It was a mixed day for CoachCox athletes racing Ironman Austria on Sunday with a couple of DNFs among otherwise great results. Not what was planned, but each performance will be examined and lessons will be learnt. Overall though – as I sat hitting refresh on the athlete tracker – my impression was of a return to form for Austria, back to fast racing after a slow 2012. Times felt more inline with the speedy end of performances we’ve seen there, a touch above the average.
Comparing the 2013 distribution of splits (top) with the aggregate from previous years of racing (bottom) certainly agrees with this notion. In each discipline the distribution fits the pattern of past races, but shifted towards the faster end on the range. It is most obvious in the swim where times are quite evenly spread around a 1:05 peak. For the most part the differences are small, but the cumulative effect is a marginally faster spread of finishing times.
The pattern is quite consistently repeated when we compare median splits by division again between this year’s race (top) and previous races (bottom). Swim is typically faster, bike not that dissimilar and again run is generally faster in 2013. Bearing in mind that we are dealing with averages from a number of years while 2013 appears to be a faster year, that’s not to say it was the fastest. Performances were strong, but as the top age group comparison will show in a moment, there has been faster.
Before that though I’ll discuss course length again as there is a question over whether the bike is still short or had been corrected. In 2010 I had 3 athletes race in Klagenfurt and all reported the bike at around 4K under distance. In 2011 I had a couple of athletes race, but only one good GPS file, again 3-4K short; others have reported similar results to me. So far this year I have seen one file which comes in 3.5K short of the full 180km. The course has been altered since 2010, but oddly the evidence I have seen suggests it’s still short. Assuming this file is accurate then a part of Austria’s speed comes from the course length. You race what you’re given on the day and judge your performance against the athletes present.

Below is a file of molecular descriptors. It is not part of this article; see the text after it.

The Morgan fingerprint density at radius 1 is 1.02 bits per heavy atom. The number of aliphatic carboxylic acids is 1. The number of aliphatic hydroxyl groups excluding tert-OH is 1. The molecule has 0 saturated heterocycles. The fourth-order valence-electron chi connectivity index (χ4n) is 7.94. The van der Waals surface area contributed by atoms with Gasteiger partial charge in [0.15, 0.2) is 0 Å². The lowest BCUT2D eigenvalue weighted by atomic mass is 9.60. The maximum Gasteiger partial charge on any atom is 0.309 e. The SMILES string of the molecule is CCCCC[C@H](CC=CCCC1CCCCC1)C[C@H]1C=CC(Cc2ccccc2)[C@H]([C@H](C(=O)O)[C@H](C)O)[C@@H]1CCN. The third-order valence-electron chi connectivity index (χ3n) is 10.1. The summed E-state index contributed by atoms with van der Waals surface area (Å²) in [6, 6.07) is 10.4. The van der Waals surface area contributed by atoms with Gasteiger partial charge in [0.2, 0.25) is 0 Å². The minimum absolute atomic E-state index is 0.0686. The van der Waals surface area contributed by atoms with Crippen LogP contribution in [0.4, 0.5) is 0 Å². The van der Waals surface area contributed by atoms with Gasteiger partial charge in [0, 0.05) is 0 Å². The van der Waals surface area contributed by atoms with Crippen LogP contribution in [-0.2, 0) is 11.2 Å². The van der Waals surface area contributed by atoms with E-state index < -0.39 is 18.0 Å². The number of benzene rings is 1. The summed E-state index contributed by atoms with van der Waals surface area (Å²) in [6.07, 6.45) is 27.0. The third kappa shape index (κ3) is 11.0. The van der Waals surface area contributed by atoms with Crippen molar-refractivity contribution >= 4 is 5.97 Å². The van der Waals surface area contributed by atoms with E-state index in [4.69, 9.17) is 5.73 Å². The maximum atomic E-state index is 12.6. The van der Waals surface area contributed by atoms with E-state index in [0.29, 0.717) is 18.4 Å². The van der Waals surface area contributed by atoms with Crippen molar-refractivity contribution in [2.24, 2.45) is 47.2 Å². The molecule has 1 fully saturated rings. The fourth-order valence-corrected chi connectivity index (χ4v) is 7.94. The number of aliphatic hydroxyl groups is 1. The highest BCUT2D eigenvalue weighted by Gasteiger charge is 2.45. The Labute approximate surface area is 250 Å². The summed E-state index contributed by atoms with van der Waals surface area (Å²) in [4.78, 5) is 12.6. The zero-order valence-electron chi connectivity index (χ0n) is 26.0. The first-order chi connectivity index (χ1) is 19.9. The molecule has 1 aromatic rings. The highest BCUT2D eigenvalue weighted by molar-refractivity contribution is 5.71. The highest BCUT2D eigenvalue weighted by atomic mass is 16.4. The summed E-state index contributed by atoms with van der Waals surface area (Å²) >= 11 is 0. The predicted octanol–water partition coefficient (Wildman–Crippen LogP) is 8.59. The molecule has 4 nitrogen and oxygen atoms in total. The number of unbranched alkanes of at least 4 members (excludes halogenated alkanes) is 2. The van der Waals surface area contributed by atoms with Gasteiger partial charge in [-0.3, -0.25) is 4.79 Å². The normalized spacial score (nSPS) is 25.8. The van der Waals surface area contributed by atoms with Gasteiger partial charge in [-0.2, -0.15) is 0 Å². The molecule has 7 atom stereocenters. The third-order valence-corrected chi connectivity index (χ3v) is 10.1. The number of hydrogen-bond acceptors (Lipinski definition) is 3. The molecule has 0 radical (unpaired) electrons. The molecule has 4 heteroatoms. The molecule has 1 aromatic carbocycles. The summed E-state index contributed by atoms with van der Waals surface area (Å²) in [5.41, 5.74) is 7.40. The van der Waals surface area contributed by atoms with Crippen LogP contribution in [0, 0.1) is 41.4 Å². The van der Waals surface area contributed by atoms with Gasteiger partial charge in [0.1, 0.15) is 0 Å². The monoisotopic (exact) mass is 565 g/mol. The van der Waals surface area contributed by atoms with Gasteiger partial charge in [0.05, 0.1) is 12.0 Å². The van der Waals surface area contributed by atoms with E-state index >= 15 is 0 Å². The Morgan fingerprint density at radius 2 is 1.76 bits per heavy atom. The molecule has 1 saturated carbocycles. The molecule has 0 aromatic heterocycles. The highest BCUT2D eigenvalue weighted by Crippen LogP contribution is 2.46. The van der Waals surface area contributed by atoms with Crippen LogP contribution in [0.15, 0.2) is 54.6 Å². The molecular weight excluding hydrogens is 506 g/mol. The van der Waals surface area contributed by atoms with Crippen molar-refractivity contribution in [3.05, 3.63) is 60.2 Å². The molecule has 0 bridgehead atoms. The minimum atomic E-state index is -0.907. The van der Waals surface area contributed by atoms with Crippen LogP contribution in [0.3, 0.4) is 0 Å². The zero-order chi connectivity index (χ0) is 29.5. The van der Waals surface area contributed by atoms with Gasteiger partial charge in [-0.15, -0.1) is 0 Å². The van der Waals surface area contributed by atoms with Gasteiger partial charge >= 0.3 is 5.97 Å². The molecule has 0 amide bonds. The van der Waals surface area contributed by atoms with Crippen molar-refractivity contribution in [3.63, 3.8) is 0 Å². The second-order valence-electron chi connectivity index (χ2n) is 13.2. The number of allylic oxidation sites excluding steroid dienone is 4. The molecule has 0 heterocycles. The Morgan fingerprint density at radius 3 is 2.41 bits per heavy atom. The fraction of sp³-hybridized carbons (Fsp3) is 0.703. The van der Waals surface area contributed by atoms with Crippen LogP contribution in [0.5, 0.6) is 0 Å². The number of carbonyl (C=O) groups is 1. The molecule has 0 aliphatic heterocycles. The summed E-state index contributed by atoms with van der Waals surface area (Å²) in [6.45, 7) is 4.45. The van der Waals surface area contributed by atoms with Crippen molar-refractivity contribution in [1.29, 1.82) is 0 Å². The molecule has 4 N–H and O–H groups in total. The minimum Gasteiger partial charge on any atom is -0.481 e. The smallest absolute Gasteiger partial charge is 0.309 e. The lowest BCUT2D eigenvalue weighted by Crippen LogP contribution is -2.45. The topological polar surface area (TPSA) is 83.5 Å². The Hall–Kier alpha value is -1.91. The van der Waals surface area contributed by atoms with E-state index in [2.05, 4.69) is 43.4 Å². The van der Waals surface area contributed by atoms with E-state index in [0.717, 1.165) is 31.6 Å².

The front-of-pack performances can give a different impression of race day. Regardless of course length Austria has some stunning age group times. With only 50 Kona slots available this year that also made qualification a challenging game. The charts below show how 2013 compares and the likely allocation of slots to the age groups.
Generally, with one or two exceptions, finishing times are slightly faster than average, but a way from the fastest Austria has seen. The exception is men above the age of 45 who seem to have taken a leap forward this year. My sub 9:15 criteria for most male qualifiers was, in this case, too lenient, 9:10 or even 9:05 being more realistic cutoffs based on these results. In the women’s field again the averages would generally have been a poor guide, this year saw the majority of places finishing ahead.
I’ll have some athlete data available to examine in the next few days and can look at this race from an individual level as well. The more interesting analysis is in the details of my own athlete’s performances. In the meantime I’ve uploaded the full Ironman Austria results and splits to Google Drive. Next up is Ironman Germany – analysis of past results will be up midweek.
A growing collection of results and statistics for the whole Ironman race calendar.
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